Although there are very few placebo-controlled or comparative trials of add-on design, valproic acid has significantly reduced the incidence of tonic-clonic, absence and partial seizures compared with placebo. It demonstrated similar efficacy to ethosuximide in the treatment of absence seizures and clonazepam in the treatment of generalised and partial seizures. In subsequent comparative trials of monotherapy, valproic acid demonstrated efficacy comparable efficacy with that of carbamazepine, phenytoin and phenobarbital in the treatment of tonic-clonic and partial seizures, and with ethosuximide in the treatment of absence seizures. The drug has also demonstrated some evidence of efficacy in the treatment of infantile spasms (West Syndrome), Lennox-Gastaut syndrome, febrile seizures and status epilepticus.

Tolerability

The most common adverse effects associated with valproic acid are mild to moderate in severity, with gastrointestinal disturbances (nausea, vomiting, dyspepsia), weight gain, neurological effects (tremor, fatigue, somnolence, dizziness, headache) and transient hair loss being the most frequently reported. Compared with other antiepileptic drugs, dermatological (skin rash, hirsutism) and neurological adverse effects occur less frequently with valproic acid. Elevated liver function tests, hyperammonaemia and thrombocytopenia have been reported, but are generally not clinically significant. Rare valproic acid-induced fatal hepatotoxicity occurs more frequently in patients ≤ 2 years old receiving polytherapy and generally manifests within 6 months of therapy initiation. Increased incidence of congenital abnormalities (including facial dysmorphia, neural tube defects and multiple malformations) has been demonstrated in offspring born to both treated and untreated mothers with epilepsy. An estimated risk of 1 to 2% for neural tube defects, predominately spina bifida aperta, is reported for infants born to women treated with valproic acid during pregnancy.

Drug Interactions

Concomitant administration of valproic acid can affect the plasma concentrations of other drugs by displacement from plasma proteins and/or inhibition of hepatic metabolism. Clinically relevant increases in plasma concentrations of phenobarbital, unbound phenytoin, carbamazepine-10,11-epoxide, ethosuximide, lamotrigine, felbamate and diazepam have been reported. Hepatic enzyme-inducing drugs such as phenytoin, carbamazepine and phenobarbital can significantly reduce steady-state plasma valproic acid concentrations. When used in combination with drugs known to induce hepatic enzyme activity, or when known hepatic enzyme-inducing drugs are discontinued, the dosage of valproic acid may need adjustment. The efficacy of oral contraceptives is not compromised by concomitant use of valproic acid.

Dosage and Administration

The recommended initial dosage of valproic acid in the US is 15 mg/kg/day, increasing at 1-week intervals by 5 to 10 mg/kg/day (maximum 60 mg/kg/day) as necessary until seizures are controlled or adverse effects preclude further increases. In the UK and Europe, the initial adult monotherapy dosage is 600mg daily, increasing by 200mg at 3-day intervals until seizure control is achieved (maximum dosage 2500 mg/day). The starting dosage for children weighing > 20kg is 400 mg/day with spaced intervals until seizure control is achieved (usually within the range of 20 to 30 mg/kg/day). In children weighing < 20kg, a dosage of 20 mg/kg/day is recommended and, in severe cases, may be increased with concurrent plasma valproic acid concentration monitoring. In children requiring dosages above 40 mg/kg/day, clinical chemistry and haematological parameters should be monitored. Enteric-coated and controlled-release preparations are usually administered once or twice daily, although uncoated preparations may need to be given in 3 or 4 divided doses to minimise variations in plasma drug concentrations. Gastrointestinal irritation may be minimised by administration with or after food, or by slowly increasing the dosage from an initial low level. The intravenous formulation may be used in patients with epilepsy for whom oral therapy is temporarily not possible. Therapeutic plasma valproic acid concentrations for most patients will range from 40 to 100 mg/L.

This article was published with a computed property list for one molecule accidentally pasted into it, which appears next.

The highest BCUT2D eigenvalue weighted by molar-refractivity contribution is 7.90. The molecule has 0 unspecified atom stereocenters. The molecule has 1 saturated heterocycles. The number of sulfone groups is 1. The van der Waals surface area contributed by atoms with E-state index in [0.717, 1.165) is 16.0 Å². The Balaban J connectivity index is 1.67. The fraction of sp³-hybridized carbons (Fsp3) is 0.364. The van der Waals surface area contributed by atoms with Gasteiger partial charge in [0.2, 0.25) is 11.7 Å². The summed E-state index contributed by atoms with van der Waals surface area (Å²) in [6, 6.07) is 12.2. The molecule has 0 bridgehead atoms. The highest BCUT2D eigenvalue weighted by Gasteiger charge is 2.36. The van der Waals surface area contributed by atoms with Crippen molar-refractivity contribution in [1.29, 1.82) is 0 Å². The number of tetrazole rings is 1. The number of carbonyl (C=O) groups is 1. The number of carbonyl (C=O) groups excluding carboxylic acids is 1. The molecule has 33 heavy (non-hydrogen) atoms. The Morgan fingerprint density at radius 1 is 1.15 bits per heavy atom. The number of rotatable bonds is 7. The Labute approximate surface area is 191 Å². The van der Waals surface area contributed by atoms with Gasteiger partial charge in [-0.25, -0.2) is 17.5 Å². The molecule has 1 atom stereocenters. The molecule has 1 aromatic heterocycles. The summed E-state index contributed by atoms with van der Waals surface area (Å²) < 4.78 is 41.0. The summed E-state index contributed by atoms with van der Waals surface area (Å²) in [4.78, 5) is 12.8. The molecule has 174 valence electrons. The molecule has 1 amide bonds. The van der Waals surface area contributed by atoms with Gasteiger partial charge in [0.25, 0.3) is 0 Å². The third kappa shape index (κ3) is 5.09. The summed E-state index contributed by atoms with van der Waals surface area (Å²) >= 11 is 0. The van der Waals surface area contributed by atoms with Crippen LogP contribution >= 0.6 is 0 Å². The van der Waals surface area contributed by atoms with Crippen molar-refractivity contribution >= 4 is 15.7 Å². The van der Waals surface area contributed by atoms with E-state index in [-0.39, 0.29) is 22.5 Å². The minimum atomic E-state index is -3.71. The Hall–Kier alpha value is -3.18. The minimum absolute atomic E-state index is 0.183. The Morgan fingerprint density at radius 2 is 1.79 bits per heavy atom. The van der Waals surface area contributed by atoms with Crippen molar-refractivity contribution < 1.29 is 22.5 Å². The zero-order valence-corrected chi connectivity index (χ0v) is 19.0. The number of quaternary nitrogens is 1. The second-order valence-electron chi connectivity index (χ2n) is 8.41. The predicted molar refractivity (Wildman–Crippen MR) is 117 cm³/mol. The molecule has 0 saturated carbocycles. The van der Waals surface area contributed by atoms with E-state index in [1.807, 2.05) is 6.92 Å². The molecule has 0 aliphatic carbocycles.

Dosage and Administration

Due to the presence of drug interactions with other antiepileptic medications, the dosage of carbamazepine, phenobarbital, phenytoin and felbamate may need to be reduced when valproic acid is added to the treatment regimen. The initial and maintenance dosage of lamotrigine should be reduced by 50% upon addition to existing valproic acid therapy. When hepatic enzyme-inducing drugs such as phenobarbital, carbamazepine or phenytoin are added to the treatment regimen, the dosage of valproic acid may need to be increased. Treatment with valproic acid is contraindicated in patients with hepatic disease or significant hepatic dysfunction. The benefits of antiepileptic therapy during pregnancy must be evaluated against the possible risks of neural tube defects and patients should be informed of these as well as the need for screening. Patients receiving valproic acid should be monitored for platelet count and coagulation parameters prior to planned surgery.